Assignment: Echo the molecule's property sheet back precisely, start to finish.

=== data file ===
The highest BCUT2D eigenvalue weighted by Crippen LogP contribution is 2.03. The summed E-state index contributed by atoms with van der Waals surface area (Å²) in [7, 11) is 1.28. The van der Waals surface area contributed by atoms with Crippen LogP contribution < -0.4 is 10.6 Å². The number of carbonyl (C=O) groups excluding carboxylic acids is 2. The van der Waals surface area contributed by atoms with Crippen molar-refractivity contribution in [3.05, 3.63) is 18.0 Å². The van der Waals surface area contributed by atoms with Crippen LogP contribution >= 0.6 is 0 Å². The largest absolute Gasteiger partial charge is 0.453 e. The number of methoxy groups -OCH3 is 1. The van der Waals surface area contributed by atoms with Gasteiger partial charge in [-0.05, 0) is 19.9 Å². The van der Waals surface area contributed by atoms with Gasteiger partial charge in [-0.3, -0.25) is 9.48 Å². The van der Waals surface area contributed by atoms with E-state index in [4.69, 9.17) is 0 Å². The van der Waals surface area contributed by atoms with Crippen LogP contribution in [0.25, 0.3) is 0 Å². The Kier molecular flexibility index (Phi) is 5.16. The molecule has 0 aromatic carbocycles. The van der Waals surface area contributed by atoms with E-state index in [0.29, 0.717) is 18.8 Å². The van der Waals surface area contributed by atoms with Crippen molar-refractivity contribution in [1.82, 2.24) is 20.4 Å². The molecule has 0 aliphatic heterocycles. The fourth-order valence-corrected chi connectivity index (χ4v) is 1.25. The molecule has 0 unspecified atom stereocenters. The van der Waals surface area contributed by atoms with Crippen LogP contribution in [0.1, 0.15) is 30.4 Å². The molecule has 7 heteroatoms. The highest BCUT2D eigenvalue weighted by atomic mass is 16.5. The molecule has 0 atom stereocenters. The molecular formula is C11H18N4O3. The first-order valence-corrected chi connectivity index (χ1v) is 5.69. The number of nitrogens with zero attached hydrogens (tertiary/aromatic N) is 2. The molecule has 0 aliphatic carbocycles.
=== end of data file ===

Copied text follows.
The highest BCUT2D eigenvalue weighted by Crippen LogP contribution is 2.03. The summed E-state index contributed by atoms with van der Waals surface area (Å²) in [7, 11) is 1.28. The van der Waals surface area contributed by atoms with Crippen LogP contribution < -0.4 is 10.6 Å². The number of carbonyl (C=O) groups excluding carboxylic acids is 2. The van der Waals surface area contributed by atoms with Crippen molar-refractivity contribution in [3.05, 3.63) is 18.0 Å². The van der Waals surface area contributed by atoms with Crippen LogP contribution >= 0.6 is 0 Å². The largest absolute Gasteiger partial charge is 0.453 e. The number of methoxy groups -OCH3 is 1. The van der Waals surface area contributed by atoms with Gasteiger partial charge in [-0.05, 0) is 19.9 Å². The van der Waals surface area contributed by atoms with Gasteiger partial charge in [-0.3, -0.25) is 9.48 Å². The van der Waals surface area contributed by atoms with E-state index in [4.69, 9.17) is 0 Å². The van der Waals surface area contributed by atoms with Crippen LogP contribution in [0.25, 0.3) is 0 Å². The Kier molecular flexibility index (Phi) is 5.16. The molecule has 0 aromatic carbocycles. The van der Waals surface area contributed by atoms with E-state index in [0.29, 0.717) is 18.8 Å². The van der Waals surface area contributed by atoms with Crippen molar-refractivity contribution in [1.82, 2.24) is 20.4 Å². The molecule has 0 aliphatic heterocycles. The fourth-order valence-corrected chi connectivity index (χ4v) is 1.25. The molecule has 0 unspecified atom stereocenters. The van der Waals surface area contributed by atoms with Crippen LogP contribution in [0.1, 0.15) is 30.4 Å². The molecule has 7 heteroatoms. The highest BCUT2D eigenvalue weighted by atomic mass is 16.5. The molecule has 0 atom stereocenters. The molecular formula is C11H18N4O3. The first-order valence-corrected chi connectivity index (χ1v) is 5.69. The number of nitrogens with zero attached hydrogens (tertiary/aromatic N) is 2. The molecule has 0 aliphatic carbocycles.